Chatham installs electric vehicle charging station

CHATHAM – Visitors to the Village of Chatham can now charge their electrical vehicles for free at a new charging station. The station is located at the rear of the parking lot at 77 Main Street, adjacent to Chatham Brewing. By installing the charging station among other action items, Chatham earns the designation of a Clean Energy Community by the New York State Energy Research and Development Authority (NYSERDA).

Maria Lull, Chatham Town Supervisor said, in a press release,“The Town of Chatham’s installation of the Electric Vehicle Charging station provides a spark of creative innovation for the business district of the Town of Chatham and Main Street. By providing this service for visitors and shoppers who are in the area in electric cars, it is anticipated that they will shop and congregate in local eateries while their vehicles are charging. This is a great resource for the Town and Village of Chatham. We have a dedicated Climate Smart Committee that has worked tirelessly to bring economic change to our communities”.

Funding for the vehicle charging station was made possible through a grant from the state’s Department of Environmental Conservation’s (DEC) Office of Climate Change. Charging will be free for the next two years with a ChargePoint card under this grant. Read more…

This Grange changes with the times

Facade of the 116-year-old Copake Grange building at 628 Empire Road. Photos contributed

COPAKE—Copake Grange #935 is back from the brink of extinction.

After years of declining membership and inactivity, people are joining in droves and the group’s upcoming event calendar is bursting with entertainment, sales, food and a festival.

What is going on? Did the Grange suddenly become hip? Read more…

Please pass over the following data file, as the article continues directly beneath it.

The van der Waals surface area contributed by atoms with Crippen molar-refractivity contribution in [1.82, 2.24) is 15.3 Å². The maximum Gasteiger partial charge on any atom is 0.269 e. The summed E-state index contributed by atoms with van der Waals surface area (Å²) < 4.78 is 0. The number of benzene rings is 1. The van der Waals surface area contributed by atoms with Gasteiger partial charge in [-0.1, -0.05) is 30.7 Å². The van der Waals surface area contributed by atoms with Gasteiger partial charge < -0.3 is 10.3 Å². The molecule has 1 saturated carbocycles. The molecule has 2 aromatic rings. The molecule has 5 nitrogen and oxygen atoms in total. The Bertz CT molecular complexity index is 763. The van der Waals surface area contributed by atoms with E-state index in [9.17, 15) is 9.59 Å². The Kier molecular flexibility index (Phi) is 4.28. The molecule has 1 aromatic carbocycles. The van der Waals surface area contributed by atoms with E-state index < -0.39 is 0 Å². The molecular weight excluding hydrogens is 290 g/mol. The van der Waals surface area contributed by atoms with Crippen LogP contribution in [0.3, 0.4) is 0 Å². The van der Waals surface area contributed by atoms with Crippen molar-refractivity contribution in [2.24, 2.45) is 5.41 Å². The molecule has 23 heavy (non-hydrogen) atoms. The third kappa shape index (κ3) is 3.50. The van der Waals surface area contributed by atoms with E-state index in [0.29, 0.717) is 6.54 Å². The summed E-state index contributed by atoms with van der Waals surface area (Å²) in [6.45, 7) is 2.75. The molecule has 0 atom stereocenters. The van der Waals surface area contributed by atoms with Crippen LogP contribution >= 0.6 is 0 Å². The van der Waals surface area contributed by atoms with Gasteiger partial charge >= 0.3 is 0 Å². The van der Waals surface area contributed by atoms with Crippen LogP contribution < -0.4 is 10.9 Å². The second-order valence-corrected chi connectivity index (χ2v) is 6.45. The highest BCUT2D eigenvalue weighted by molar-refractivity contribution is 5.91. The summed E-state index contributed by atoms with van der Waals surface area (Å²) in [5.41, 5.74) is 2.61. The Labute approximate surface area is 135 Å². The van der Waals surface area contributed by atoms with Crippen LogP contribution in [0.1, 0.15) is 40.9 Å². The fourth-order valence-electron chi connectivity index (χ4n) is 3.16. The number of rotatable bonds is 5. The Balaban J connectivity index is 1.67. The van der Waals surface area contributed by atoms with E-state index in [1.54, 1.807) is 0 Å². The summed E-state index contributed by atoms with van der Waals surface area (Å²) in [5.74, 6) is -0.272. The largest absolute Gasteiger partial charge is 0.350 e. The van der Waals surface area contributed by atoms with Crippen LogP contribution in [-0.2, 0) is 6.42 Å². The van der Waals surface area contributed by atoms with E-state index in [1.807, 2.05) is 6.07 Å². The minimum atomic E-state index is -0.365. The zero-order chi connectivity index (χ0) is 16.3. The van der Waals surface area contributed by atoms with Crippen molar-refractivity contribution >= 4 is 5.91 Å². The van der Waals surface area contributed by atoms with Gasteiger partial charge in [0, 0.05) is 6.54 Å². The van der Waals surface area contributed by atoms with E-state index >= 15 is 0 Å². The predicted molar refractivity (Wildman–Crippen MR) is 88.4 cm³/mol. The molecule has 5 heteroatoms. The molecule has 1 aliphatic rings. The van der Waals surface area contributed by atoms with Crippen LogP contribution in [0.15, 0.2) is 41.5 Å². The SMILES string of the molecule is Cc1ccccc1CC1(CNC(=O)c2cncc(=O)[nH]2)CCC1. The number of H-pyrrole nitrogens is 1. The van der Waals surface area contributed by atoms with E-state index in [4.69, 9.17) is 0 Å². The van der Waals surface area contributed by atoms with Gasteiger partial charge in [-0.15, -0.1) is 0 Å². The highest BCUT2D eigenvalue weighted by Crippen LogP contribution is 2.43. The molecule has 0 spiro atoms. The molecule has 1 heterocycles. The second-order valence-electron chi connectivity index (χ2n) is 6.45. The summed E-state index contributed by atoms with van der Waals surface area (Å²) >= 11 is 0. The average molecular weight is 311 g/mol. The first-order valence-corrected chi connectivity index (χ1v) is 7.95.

What’s your stop? Workshop explores local bus service

HUDSON–Catskill, Taconic State Park and Chatham were the places with no county bus service that received the most pins on a map that asked people to put “pins where you think are important for bus stops,” at the Getting Around workshop in Hudson June 5.

The place outside of Hudson that received the most pins was Philmont, which has county bus service, but only three days a week. On a chart that asked people to stick adhesive dots on time slots that “would be most convenient for the bus,” all slots—including weekends and evenings—received many dots. One table at the workshop offered people the chance to answer a survey about public transportation needs and wants in Columbia County.

Getting Around was “a youth-led community workshop to improve our public transportation.” It was held at the Hudson Area Library. The Workshop was spearheaded by Raising Places in collaboration with the county Department of Social Services. Raising Places is a project of Greater Good Studio, based in Chicago, which “designs tools for social change.” It picked Hudson as one of that project’s sites, with Kite’s Nest and Greater Hudson Promise Neighborhoods its contacts there. Read more…

Ghent says poor Spectrum service plagues broadband roll-out

GHENT–After months of dodging crews running cable up and down local roads, and In spite of promises made time and time again, town residents are still waiting for broadband internet service promised by Spectrum.

The town was notified in early May that broadband service would be made available to existing Spectrum customers in Ghent on June 5, but as the date has come and gone, nothing has changed.

A press release issued by the Town of Ghent last week says that Spectrum sent out information in May to existing customers instructing them on what was needed to update to Broadband, specifically mentioning the need to obtain a new Spectrum Receiver by June 5. However, customers who reached out to Spectrum to get this new equipment were told contrary information that did not match what they had previously been told. Read more…

Austerlitz ponders zoning for pet crematory

AUSTERLITZ–Susan Bandy is opening an expanded non-profit dog rescue and care kennel, while adding a commercial small-animal crematorium at her 80-acre home and farm.

The Austerlitz Planning Board extended public comment at its June 7 meeting while members struggled to make it possible for the project to move forward as expeditiously as possible. The net result was the temporary withdrawal of the crematorium proposal so it could be referred to the Austerlitz Zoning Board of Appeals. The referral is required for a new commercial use, according to ZBA Chairman Karl Gabosh.

Engineer Patrick Prendergast and Ms. Bandy presented the project using engineering drawings and describing the nature of both the dog care kennel and crematorium. The proposed crematorium is designed to look like a small New England style cottage with a flower garden. Read more…